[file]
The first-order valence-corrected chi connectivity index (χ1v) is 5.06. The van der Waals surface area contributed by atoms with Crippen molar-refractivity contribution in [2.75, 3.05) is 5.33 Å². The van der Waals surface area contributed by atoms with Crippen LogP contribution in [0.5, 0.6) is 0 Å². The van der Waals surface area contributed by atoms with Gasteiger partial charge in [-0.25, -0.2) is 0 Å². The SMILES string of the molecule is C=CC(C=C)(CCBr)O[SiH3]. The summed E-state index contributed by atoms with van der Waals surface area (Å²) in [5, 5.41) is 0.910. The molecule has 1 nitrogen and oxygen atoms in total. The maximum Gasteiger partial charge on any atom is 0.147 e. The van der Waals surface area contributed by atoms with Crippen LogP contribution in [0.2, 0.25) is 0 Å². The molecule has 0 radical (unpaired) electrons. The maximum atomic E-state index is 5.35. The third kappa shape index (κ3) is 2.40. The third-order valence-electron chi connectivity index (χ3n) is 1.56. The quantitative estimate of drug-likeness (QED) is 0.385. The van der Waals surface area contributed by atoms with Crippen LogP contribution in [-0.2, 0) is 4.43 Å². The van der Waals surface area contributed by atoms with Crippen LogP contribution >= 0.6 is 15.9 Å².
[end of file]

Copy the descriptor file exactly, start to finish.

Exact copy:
The first-order valence-corrected chi connectivity index (χ1v) is 5.06. The van der Waals surface area contributed by atoms with Crippen molar-refractivity contribution in [2.75, 3.05) is 5.33 Å². The van der Waals surface area contributed by atoms with Crippen LogP contribution in [0.5, 0.6) is 0 Å². The van der Waals surface area contributed by atoms with Gasteiger partial charge in [-0.25, -0.2) is 0 Å². The SMILES string of the molecule is C=CC(C=C)(CCBr)O[SiH3]. The summed E-state index contributed by atoms with van der Waals surface area (Å²) in [5, 5.41) is 0.910. The molecule has 1 nitrogen and oxygen atoms in total. The maximum Gasteiger partial charge on any atom is 0.147 e. The van der Waals surface area contributed by atoms with Crippen LogP contribution in [0.2, 0.25) is 0 Å². The molecule has 0 radical (unpaired) electrons. The maximum atomic E-state index is 5.35. The third kappa shape index (κ3) is 2.40. The third-order valence-electron chi connectivity index (χ3n) is 1.56. The quantitative estimate of drug-likeness (QED) is 0.385. The van der Waals surface area contributed by atoms with Crippen LogP contribution in [-0.2, 0) is 4.43 Å². The van der Waals surface area contributed by atoms with Crippen LogP contribution >= 0.6 is 15.9 Å².